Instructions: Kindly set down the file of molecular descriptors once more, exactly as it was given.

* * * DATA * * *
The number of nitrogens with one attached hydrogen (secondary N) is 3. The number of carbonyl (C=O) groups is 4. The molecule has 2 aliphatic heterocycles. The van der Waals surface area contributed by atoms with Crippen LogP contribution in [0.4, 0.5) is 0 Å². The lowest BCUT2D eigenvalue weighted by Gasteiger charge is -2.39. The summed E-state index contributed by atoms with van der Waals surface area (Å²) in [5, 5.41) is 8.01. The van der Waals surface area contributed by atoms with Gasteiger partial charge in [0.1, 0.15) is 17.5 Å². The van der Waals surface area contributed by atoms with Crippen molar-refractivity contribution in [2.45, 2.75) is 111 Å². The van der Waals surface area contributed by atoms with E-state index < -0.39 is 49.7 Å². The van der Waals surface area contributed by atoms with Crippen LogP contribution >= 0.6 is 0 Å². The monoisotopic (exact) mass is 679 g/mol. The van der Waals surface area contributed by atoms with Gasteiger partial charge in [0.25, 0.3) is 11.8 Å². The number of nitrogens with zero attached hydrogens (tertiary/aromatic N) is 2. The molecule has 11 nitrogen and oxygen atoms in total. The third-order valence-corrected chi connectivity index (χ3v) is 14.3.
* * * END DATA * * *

The number of nitrogens with one attached hydrogen (secondary N) is 3. The number of carbonyl (C=O) groups is 4. The molecule has 2 aliphatic heterocycles. The van der Waals surface area contributed by atoms with Crippen LogP contribution in [0.4, 0.5) is 0 Å². The lowest BCUT2D eigenvalue weighted by Gasteiger charge is -2.39. The summed E-state index contributed by atoms with van der Waals surface area (Å²) in [5, 5.41) is 8.01. The van der Waals surface area contributed by atoms with Gasteiger partial charge in [0.1, 0.15) is 17.5 Å². The van der Waals surface area contributed by atoms with Crippen molar-refractivity contribution in [2.45, 2.75) is 111 Å². The van der Waals surface area contributed by atoms with E-state index < -0.39 is 49.7 Å². The van der Waals surface area contributed by atoms with Crippen LogP contribution >= 0.6 is 0 Å². The monoisotopic (exact) mass is 679 g/mol. The van der Waals surface area contributed by atoms with Gasteiger partial charge in [0.25, 0.3) is 11.8 Å². The number of nitrogens with zero attached hydrogens (tertiary/aromatic N) is 2. The molecule has 11 nitrogen and oxygen atoms in total. The third-order valence-corrected chi connectivity index (χ3v) is 14.3.